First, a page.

President Bush challenged the United Nations to fulfill the promise of its founding principle of human liberty Tuesday in a speech to the General Assembly that zeroed in on the human rights violations of UN member states including Burma and Sudan.
Using a serious tone and recognizing the differences the United States has often had with the UN, Mr. Bush cited the many areas where he said the two had worked together for global betterment – including addressing HIV/AIDS and malaria – and said more progress could be made by UN members using the principles of freedom and universal human rights as their guide.
Noting that world leaders had come together 60 years ago to draw up the Declaration of Universal Human Rights as part of the founding of the UN, Bush said, "Those standards must guide our work in this world," in addressing both "long-term threats" and "the immediate needs of today."
Bush has not always been universally well-received in his annual address to the opening of the General Assembly, and this year was no different. Some delegations made a point of sitting with hands in their laps as others applauded politely when Bush concluded.
But the president's principal audience may not have been the UN delegates seated before him, anyway, some experts say, but rather the American audience.
This speech and its emphasis "were really directed at the American people, to show that he is standing firm on the principles of human rights," says Jeswald Salacuse, a specialist in international relations at the Fletcher School of Law and Diplomacy at Tufts University in Medford, Mass. "His primary focus was not necessarily the delegates seated in front of him."
Forgoing the diplomatic niceties of the typical General Assembly speech, Bush singled out Zimbabwe, Belarus, and Sudan as violators of their own citizens' rights.
He spoke of continued "genocide" in the Darfur region of Sudan and praised French President Nicholas Sarkozy for calling a Security Council session on the issue.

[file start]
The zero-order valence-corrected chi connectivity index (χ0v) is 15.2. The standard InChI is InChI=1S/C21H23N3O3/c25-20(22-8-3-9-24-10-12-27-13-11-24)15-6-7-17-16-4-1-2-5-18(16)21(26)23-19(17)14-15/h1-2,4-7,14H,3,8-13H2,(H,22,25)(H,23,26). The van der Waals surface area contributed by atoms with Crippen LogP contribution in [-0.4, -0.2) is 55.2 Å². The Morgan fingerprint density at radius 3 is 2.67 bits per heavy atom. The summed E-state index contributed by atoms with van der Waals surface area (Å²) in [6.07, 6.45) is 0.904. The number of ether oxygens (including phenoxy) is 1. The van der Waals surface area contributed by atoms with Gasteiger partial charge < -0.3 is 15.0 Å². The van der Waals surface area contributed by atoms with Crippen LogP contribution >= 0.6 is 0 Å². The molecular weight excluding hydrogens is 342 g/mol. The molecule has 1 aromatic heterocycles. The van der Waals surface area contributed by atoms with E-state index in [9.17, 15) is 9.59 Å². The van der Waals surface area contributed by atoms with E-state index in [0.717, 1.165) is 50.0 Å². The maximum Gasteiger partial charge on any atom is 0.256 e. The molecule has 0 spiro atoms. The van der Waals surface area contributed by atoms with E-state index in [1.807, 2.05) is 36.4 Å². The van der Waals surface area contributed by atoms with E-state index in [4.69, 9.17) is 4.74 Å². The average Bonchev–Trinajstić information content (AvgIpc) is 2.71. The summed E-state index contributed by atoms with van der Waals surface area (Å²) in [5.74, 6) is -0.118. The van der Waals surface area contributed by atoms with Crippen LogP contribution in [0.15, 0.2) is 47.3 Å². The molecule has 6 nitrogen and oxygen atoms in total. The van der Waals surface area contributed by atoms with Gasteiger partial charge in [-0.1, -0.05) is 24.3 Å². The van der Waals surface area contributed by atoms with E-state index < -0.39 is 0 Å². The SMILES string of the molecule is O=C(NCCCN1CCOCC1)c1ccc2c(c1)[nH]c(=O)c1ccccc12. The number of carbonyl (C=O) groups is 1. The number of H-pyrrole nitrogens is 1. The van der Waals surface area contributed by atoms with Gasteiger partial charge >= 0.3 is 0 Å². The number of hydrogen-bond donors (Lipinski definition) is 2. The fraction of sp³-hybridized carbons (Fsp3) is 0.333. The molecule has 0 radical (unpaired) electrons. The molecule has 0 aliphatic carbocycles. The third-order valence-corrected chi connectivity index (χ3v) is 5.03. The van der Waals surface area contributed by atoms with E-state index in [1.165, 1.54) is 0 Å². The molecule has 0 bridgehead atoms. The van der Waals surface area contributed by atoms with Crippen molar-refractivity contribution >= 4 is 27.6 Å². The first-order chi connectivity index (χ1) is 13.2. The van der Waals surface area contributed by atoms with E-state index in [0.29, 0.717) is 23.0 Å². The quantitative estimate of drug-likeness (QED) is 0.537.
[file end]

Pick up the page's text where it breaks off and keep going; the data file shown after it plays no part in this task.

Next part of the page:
On Cuba, he said, "The long rule of a cruel dictator is nearing its end," and he called on the UN to assist Cuba in a transition to democracy.
But he targeted Burma (Myanmar) – a case that is known to resonate particularly with first lady Laura Bush – and announced a set of new economic and other sanctions by the US. Condemning the ruling junta as particularly "unyielding," Bush challenged UN members to join the US in adopting new coercive measures.
But Bush's tone suggested he may not hold out great hope for a sudden rallying of the UN to his perspective on the world.
"Bush has been very skeptical of the UN ever since he came to the presidency, and he is saying he still has the view that in many ways it's failed to do its job," says Mr. Salacuse.
He says that perspective resonates with many Americans – although others may hear Bush speaking on human rights and think first of the US treatment of detainees in Abu Ghraib prison in Iraq and the US detention facility in Guantánamo Bay, Cuba.
Bush's second focus on "softer" issues such as poverty reduction and HIV/AIDS programs has a better likelihood of resonating with the world audience, says Salacuse.
But he adds that, despite increases in US foreign assistance, America still lags behind other donor countries. "Relative to our GNP [gross national product], the US is still not the most generous, and the delegates there know it."